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J Geils Band: Bloodshot

Bud Scoppa, Rolling Stone, 21 June 1973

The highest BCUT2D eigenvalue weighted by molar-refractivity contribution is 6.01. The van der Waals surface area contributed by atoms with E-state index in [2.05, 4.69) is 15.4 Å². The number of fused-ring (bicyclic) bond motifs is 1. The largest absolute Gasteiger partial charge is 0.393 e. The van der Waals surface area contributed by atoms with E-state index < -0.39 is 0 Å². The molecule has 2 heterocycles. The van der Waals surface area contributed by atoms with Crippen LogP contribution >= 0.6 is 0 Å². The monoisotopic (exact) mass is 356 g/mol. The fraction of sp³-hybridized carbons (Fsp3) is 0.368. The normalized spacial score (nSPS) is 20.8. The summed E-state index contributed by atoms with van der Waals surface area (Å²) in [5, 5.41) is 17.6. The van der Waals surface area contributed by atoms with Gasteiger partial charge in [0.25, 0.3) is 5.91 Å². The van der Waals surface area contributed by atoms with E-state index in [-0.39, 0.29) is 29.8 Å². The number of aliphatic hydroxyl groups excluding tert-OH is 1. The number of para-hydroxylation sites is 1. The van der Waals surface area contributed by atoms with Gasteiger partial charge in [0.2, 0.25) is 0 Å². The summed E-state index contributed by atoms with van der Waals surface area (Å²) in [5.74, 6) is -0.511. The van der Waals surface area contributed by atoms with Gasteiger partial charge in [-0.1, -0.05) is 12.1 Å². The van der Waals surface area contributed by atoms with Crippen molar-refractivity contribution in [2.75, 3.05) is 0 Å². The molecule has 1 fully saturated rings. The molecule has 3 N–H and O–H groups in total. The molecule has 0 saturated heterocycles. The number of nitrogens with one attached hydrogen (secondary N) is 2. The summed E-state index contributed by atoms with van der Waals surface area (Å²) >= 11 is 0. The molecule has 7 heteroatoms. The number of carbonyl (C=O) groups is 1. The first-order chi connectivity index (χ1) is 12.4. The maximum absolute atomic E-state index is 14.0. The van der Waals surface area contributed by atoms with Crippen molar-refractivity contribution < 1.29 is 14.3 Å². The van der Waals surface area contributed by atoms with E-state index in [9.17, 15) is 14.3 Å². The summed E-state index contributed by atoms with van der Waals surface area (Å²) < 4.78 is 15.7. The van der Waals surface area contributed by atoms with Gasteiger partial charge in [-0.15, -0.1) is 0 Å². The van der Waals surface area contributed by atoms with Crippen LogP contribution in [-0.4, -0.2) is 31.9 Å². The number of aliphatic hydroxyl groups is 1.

During the last two years, Boston's J. Geils Band has built itself a national reputation as a tight, energetic, popular and extremely good-humored touring band. But, as so often happens with great live bands, the recording studio took the edge off the group's chief virtues: drive, momentum and self-assurance. While The J. Geils Band and The Morning After, the first two albums, stack up well next to other rock LPs of the last couple years, they are below the standard set by the band onstage. They weren't just losing the spirit of things in the studio, they were also trying to be an electric blues band, an old-school R&B group and a Stones-style rock & roll band all at the same time. As a result, their energies were being diffused by the differing demands of each idiom. They hit all three musical forms in live performance, too, but the constant dynamic level maintained by the group onstage tends to obscure idiomatic distinctions.

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